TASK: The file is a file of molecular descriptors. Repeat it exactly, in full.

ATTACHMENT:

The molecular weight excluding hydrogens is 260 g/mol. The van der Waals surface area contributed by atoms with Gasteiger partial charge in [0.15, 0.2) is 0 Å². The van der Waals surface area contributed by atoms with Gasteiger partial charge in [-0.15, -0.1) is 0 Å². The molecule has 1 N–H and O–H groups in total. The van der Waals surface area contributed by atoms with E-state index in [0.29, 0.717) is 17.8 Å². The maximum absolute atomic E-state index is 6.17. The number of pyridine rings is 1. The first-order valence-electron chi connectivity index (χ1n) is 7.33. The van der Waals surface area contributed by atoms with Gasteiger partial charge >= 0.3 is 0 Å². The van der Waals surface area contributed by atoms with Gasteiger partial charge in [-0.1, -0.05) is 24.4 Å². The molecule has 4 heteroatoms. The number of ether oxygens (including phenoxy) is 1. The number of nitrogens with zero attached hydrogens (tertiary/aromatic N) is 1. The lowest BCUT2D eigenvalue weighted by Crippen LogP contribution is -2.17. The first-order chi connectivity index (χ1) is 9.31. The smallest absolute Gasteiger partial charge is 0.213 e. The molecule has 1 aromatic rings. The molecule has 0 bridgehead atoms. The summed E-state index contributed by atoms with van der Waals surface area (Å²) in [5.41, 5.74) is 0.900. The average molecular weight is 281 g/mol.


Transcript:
The molecular weight excluding hydrogens is 260 g/mol. The van der Waals surface area contributed by atoms with Gasteiger partial charge in [0.15, 0.2) is 0 Å². The van der Waals surface area contributed by atoms with Gasteiger partial charge in [-0.15, -0.1) is 0 Å². The molecule has 1 N–H and O–H groups in total. The van der Waals surface area contributed by atoms with E-state index in [0.29, 0.717) is 17.8 Å². The maximum absolute atomic E-state index is 6.17. The number of pyridine rings is 1. The first-order valence-electron chi connectivity index (χ1n) is 7.33. The van der Waals surface area contributed by atoms with Gasteiger partial charge >= 0.3 is 0 Å². The van der Waals surface area contributed by atoms with Gasteiger partial charge in [-0.1, -0.05) is 24.4 Å². The molecule has 4 heteroatoms. The number of ether oxygens (including phenoxy) is 1. The number of nitrogens with zero attached hydrogens (tertiary/aromatic N) is 1. The lowest BCUT2D eigenvalue weighted by Crippen LogP contribution is -2.17. The first-order chi connectivity index (χ1) is 9.31. The smallest absolute Gasteiger partial charge is 0.213 e. The molecule has 1 aromatic rings. The molecule has 0 bridgehead atoms. The summed E-state index contributed by atoms with van der Waals surface area (Å²) in [5.41, 5.74) is 0.900. The average molecular weight is 281 g/mol.